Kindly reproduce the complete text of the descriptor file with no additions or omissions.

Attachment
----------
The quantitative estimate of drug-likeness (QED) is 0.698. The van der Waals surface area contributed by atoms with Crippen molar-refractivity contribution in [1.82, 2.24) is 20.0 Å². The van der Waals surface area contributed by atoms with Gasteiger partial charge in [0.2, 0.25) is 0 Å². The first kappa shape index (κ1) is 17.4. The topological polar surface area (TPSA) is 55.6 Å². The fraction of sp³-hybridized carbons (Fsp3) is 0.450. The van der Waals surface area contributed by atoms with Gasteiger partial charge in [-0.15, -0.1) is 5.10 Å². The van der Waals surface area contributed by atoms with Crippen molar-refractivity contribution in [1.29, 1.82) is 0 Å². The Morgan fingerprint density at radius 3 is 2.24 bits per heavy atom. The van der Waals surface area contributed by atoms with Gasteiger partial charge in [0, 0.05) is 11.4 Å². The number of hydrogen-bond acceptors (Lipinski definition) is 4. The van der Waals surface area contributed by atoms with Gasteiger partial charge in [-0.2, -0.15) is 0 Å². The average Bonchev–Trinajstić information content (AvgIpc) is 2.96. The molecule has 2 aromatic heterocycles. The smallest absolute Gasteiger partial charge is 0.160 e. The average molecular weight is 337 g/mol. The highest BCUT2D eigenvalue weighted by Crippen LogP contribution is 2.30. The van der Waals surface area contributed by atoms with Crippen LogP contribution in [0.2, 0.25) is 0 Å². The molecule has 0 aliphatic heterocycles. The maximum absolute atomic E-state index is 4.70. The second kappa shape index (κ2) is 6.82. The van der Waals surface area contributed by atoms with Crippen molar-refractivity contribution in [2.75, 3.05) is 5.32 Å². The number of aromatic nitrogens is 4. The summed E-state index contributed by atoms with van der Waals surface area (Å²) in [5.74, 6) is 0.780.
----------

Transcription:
The quantitative estimate of drug-likeness (QED) is 0.698. The van der Waals surface area contributed by atoms with Crippen molar-refractivity contribution in [1.82, 2.24) is 20.0 Å². The van der Waals surface area contributed by atoms with Gasteiger partial charge in [0.2, 0.25) is 0 Å². The first kappa shape index (κ1) is 17.4. The topological polar surface area (TPSA) is 55.6 Å². The fraction of sp³-hybridized carbons (Fsp3) is 0.450. The van der Waals surface area contributed by atoms with Gasteiger partial charge in [-0.15, -0.1) is 5.10 Å². The van der Waals surface area contributed by atoms with Crippen molar-refractivity contribution in [1.29, 1.82) is 0 Å². The Morgan fingerprint density at radius 3 is 2.24 bits per heavy atom. The van der Waals surface area contributed by atoms with Gasteiger partial charge in [0, 0.05) is 11.4 Å². The number of hydrogen-bond acceptors (Lipinski definition) is 4. The van der Waals surface area contributed by atoms with Gasteiger partial charge in [-0.2, -0.15) is 0 Å². The average Bonchev–Trinajstić information content (AvgIpc) is 2.96. The molecule has 2 aromatic heterocycles. The smallest absolute Gasteiger partial charge is 0.160 e. The average molecular weight is 337 g/mol. The highest BCUT2D eigenvalue weighted by Crippen LogP contribution is 2.30. The van der Waals surface area contributed by atoms with Crippen LogP contribution in [0.2, 0.25) is 0 Å². The molecule has 0 aliphatic heterocycles. The maximum absolute atomic E-state index is 4.70. The second kappa shape index (κ2) is 6.82. The van der Waals surface area contributed by atoms with Crippen molar-refractivity contribution in [2.75, 3.05) is 5.32 Å². The number of aromatic nitrogens is 4. The summed E-state index contributed by atoms with van der Waals surface area (Å²) in [5.74, 6) is 0.780.